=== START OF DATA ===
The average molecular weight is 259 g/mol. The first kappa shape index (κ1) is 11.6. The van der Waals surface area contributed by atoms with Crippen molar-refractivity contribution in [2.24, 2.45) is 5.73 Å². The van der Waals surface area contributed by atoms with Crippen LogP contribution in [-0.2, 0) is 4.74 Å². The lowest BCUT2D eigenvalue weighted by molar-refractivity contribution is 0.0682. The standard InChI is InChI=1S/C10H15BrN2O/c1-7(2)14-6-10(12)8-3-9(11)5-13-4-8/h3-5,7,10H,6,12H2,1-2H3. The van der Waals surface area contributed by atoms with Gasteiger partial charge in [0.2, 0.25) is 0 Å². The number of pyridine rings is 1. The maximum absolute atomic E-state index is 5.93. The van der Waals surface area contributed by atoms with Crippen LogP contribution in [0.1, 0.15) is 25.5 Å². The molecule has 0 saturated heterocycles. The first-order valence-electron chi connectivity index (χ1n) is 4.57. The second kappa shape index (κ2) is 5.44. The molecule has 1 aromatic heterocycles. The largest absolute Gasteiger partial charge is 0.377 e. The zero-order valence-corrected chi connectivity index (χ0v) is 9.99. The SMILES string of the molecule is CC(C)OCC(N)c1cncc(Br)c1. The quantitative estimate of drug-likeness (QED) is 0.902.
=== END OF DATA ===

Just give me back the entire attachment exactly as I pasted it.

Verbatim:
The average molecular weight is 259 g/mol. The first kappa shape index (κ1) is 11.6. The van der Waals surface area contributed by atoms with Crippen molar-refractivity contribution in [2.24, 2.45) is 5.73 Å². The van der Waals surface area contributed by atoms with Crippen LogP contribution in [-0.2, 0) is 4.74 Å². The lowest BCUT2D eigenvalue weighted by molar-refractivity contribution is 0.0682. The standard InChI is InChI=1S/C10H15BrN2O/c1-7(2)14-6-10(12)8-3-9(11)5-13-4-8/h3-5,7,10H,6,12H2,1-2H3. The van der Waals surface area contributed by atoms with Gasteiger partial charge in [0.2, 0.25) is 0 Å². The number of pyridine rings is 1. The maximum absolute atomic E-state index is 5.93. The van der Waals surface area contributed by atoms with Crippen LogP contribution in [0.1, 0.15) is 25.5 Å². The molecule has 0 saturated heterocycles. The first-order valence-electron chi connectivity index (χ1n) is 4.57. The second kappa shape index (κ2) is 5.44. The molecule has 1 aromatic heterocycles. The largest absolute Gasteiger partial charge is 0.377 e. The zero-order valence-corrected chi connectivity index (χ0v) is 9.99. The SMILES string of the molecule is CC(C)OCC(N)c1cncc(Br)c1. The quantitative estimate of drug-likeness (QED) is 0.902.